--
Jeff Lait
(POWDER: http://www.zincland.com/powder)

Auric__

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Jul 2, 2009, 11:19:48 AM7/2/09
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On Thu, 02 Jul 2009 01:29:02 GMT, Jeff Lait wrote:

> It is now time for my sixth annual analysis of roguelike game
> development. I shall first present some dubious statistics and then
> you shall complain that they don't accurately reflect roguelike
> development.

Do you keep track of vaporware? (Games that are announced (or at least
mentioned as being in development) but *never* release anything.)

--
Science without religion is lame, religion without science is blind.
-- Albert Einstein

Jeff Lait

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Jul 2, 2009, 12:46:34 PM7/2/09
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On Jul 2, 11:19 am, "Auric__" <not.my.r...@email.address> wrote:
> On Thu, 02 Jul 2009 01:29:02 GMT, Jeff Lait wrote:
> > It is now time for my sixth annual analysis of roguelike game
> > development.  I shall first present some dubious statistics and then
> > you shall complain that they don't accurately reflect roguelike
> > development.
>
> Do you keep track of vaporware? (Games that are announced (or at least
> mentioned as being in development) but *never* release anything.)

Nope. I only track things that have at least one release of a
downloadable version of the game.

Matthew Allen

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Jul 2, 2009, 1:32:59 PM7/2/09
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On Jul 1, 9:29 pm, Jeff Lait <torespondisfut...@hotmail.com> wrote:
> The new Old column, however, I think shows where some of the
> sense of stasis in the genre comes from.

As an academic, I adore your meaningless analysis. In particular the
addition of the new-old column, which I feel has effectively
elaborated the level of oldness and newness in contemporary roguelike
development ;) Keep up the good work!

Originality: 5
Rigor: 3 (needs moar autocorrelation!)
Relevance: 1 (unless you only consider the RL game development domain,
in which case: 5!)
Advice: for *every* other domain: gnuplot/jgraph ftw. But for RL? I
shudder to think that maybe ascii graphs are ok...

Pender

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Jul 2, 2009, 1:53:40 PM7/2/09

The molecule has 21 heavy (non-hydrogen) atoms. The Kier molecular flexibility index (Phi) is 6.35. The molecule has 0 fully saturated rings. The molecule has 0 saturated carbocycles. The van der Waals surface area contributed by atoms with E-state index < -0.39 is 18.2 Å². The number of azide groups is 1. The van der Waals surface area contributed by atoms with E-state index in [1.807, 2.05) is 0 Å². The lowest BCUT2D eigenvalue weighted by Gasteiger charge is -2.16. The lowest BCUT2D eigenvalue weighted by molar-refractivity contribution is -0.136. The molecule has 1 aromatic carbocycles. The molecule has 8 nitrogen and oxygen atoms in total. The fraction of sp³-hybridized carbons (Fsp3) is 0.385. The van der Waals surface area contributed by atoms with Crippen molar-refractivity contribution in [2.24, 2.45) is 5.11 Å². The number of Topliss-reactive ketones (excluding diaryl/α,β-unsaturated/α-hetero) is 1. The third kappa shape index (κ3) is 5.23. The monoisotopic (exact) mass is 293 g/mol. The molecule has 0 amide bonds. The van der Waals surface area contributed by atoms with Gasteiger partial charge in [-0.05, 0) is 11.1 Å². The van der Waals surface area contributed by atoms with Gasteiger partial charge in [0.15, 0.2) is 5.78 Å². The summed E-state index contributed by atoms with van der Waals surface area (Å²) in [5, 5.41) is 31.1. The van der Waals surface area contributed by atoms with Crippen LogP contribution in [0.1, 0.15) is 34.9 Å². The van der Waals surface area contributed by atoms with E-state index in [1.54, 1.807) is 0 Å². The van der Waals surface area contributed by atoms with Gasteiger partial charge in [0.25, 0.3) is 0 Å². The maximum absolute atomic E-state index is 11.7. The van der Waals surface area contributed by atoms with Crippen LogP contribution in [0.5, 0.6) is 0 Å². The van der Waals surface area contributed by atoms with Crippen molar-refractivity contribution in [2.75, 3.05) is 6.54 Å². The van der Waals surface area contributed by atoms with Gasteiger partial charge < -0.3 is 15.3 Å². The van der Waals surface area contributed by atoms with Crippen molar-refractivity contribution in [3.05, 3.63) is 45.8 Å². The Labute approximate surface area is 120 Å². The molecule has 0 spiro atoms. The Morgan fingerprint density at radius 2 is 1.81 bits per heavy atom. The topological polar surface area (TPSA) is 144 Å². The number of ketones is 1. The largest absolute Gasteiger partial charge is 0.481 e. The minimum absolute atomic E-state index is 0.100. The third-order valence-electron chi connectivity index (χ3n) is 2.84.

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I have nothing substantive to add, but seeing this depth of
statistical analysis into the 7drl event makes me feel strangely happy.

Elig

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Jul 3, 2009, 4:17:14 AM7/3/09
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Jeff, you've done a fantastic job yet again. I enjoy these more and
more each passing year. It's absolutely fantastic to be able to semi-
scientifically track the development and participation of the
roguelike community. Keep up the amazing work with these. I
particularly like the addition of the old category, because it more
clearly exposes the difference between short term or 7DRLs and more
long term projects.

Interesting that the TOTAL category has increased not only steadily
year over year, but that it also increased dramatically this year.
Still, these increases are not reflected in the OLD field. This leads
me to believe that 7DRLs are becoming increasingly popular, while
roguelike development in general is staying fairly stable. We've
experienced a flood of 7DRLs this year, which I think partially
explains the dramatic increase of 2009 over 2008 in terms of total
number of roguelikes. Perhaps it would be worthwhile to track 7DRLs in
their own category?

Great work again, Jeff! I can't wait until we've got 10 years of
data :)

Darren Grey

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Jul 3, 2009, 5:24:54 AM7/3/09
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On Jul 3, 4:17 am, Elig <eligz...@gmail.com> wrote:

> Interesting that the TOTAL category has increased not only steadily
> year over year, but that it also increased dramatically this year.
> Still, these increases are not reflected in the OLD field. This leads
> me to believe that 7DRLs are becoming increasingly popular, while
> roguelike development in general is staying fairly stable. We've
> experienced a flood of 7DRLs this year, which I think partially
> explains the dramatic increase of 2009 over 2008 in terms of total
> number of roguelikes. Perhaps it would be worthwhile to track 7DRLs in
> their own category?

That would be a bit of an injustice to the 7DRLs that are maintained
afterwards and developed into fuller titles. The addition of the
"Old" column helps separate out better which games are being more
continually developed over time. Though the title "Long Term" might
make more sense, albeit it an inelegantly long term to use.

--
Darren Grey